are many gems in this wide ranging book of essays and they can mined in
any order you please. Among my favorites are "Sunday at the Dump" and
"Why I Like the Telephone" in which Baker recalls the childhood delight
he felt in being the person in the household responsible for calling the
automated number sponsored by the local bank to get the current time
and temperature. The essay entitled "Inky Burden" is a brief but
eloquent testament to the pleasure and the power of the printed page.
New York Times bestselling author Nicholson Baker, “who writes like no one else in America” (Newsweek), has assembled his best nonfiction writing over the last fifteen years, a trove of original and provocative pieces.
Nicholson Baker, who “writes like no one else in America” (Newsweek), here assembles his best short pieces from the last fifteen years.
The Way the World Works, Baker’s second nonfiction collection, ranges over the map of life to examine what troubles us, what eases our pain, and what brings us joy. Baker moves from political controversy to the intimacy of his own life, from forgotten heroes of pacifism to airplane wings, telephones, paper mills, David Remnick, Joseph Pulitzer, the OED, and the manufacture of the Venetian gondola. He writes about kite string and about the moment he met his wife, and he surveys our fascination with video games while attempting to beat his teenage son at Modern Warfare 2. In a celebrated essay on Wikipedia, Baker describes his efforts to stem the tide of encyclopedic deletionism; in another, he charts the rise of e-readers; in a third he chronicles his Freedom of Information lawsuit against the San Francisco Public Library.
Through all these pieces, many written for The New Yorker, Harper’s, and The American Scholar, Baker shines the light of an inexpugnable curiosity. The Way the World Works is a keen-minded, generous-spirited compendium by a modern American master.
About the Author
Nicholson Baker is the author of nine novels and four works of nonfiction, including Double Fold, which won a National Book Critics Circle Award, and House of Holes, a New York Times Notable Book of the Year. His work has appeared in The New Yorker, Harper’s, and The New York Review of Books. He lives in Maine with his family.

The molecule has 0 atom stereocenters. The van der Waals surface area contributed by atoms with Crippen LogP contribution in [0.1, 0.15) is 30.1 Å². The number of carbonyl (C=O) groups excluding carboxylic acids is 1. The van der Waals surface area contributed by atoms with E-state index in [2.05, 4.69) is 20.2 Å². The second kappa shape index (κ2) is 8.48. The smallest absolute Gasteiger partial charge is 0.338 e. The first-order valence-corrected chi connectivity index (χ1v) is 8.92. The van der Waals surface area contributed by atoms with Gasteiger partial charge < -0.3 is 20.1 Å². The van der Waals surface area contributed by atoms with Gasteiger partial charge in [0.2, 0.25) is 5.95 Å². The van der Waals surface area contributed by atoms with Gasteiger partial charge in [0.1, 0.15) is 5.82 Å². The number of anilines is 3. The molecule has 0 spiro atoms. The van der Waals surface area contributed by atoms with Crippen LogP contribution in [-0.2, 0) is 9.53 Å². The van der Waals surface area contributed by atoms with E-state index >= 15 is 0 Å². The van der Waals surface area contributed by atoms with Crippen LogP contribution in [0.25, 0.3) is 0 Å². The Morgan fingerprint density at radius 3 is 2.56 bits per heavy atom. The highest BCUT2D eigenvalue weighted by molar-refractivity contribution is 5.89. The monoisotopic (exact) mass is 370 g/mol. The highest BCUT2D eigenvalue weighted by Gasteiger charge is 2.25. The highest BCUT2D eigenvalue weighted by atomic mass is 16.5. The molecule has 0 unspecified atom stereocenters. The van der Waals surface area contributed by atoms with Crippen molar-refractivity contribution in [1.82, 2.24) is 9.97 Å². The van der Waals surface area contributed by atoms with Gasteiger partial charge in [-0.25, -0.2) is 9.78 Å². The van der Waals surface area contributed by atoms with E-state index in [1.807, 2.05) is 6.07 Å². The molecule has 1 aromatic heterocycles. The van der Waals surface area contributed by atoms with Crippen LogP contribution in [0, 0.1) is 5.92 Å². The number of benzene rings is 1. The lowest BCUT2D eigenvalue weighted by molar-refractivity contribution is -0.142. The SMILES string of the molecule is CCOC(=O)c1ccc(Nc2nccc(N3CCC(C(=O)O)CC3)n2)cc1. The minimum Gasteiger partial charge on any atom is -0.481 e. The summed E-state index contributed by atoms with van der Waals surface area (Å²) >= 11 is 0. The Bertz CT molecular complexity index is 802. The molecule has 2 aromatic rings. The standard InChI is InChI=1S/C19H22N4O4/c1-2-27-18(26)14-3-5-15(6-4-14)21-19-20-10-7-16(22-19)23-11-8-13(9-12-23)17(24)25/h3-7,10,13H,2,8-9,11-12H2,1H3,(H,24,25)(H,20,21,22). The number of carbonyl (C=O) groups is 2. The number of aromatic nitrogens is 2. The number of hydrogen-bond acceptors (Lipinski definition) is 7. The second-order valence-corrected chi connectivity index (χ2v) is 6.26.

“Baker is one of the most beautiful, original and ingenious prose stylists to have come along in decades . . . and takes a kind of mad scientist’s delight in the way things work and how the world is put together.” — Charles McGrath
“His prose is so luminescent and so precise it manually recalibrates our brains.” — Lev Grossman
“Nicholson Bakeris such a swell, smart writer that he rarely—maybe never—tips his hand. . . . In Baker's view, the mundane, closely enough observed, may be the skate key to the sublime.” — Carolyn See
“Baker writes with appealing charm. He clowns and shows off rambles and pounces hard; he says acute things, extravagant things, terribly funny things.” — Richard Eder
“[A] winning new book. . . . This singular writer . . . can mount an argument skillfully and deliver an efficient conclusive kick.”
“A fundamentally radical author . . . you can never be sure quite where Baker is going to take you. . . . [He] is an essayist in the tradition of GK Chesterton and Max Beerbohm, writing winning fantasies upon whatever chance thoughts may come into his head.”
“Baker looks at the world around us in a way that is not only artful and entertaining but instructive.”
“Mr. Baker is a wise and amiable cultural commentator worth listening to. . . . [his] prose is polished, witty . . . his essays are always provocative and entertaining.” — Cynthis Crossen
“Baker's new essay collection, The Way the World Works, is always absorbing, merging his interest in solid, tangible objects with his devotion to the life of the mind. . . . simply dazzling.”
“Exhilarating . . . Eye-opening . . . Baker continues his project of bringing new dimensions and idiosyncrasies to the personal essay, which he is devoted to reviving and reinventing.”
“If only more of the literary world worked the way Baker does. . . . You cannot deny the courage of the writer. . . . Baker is singular.”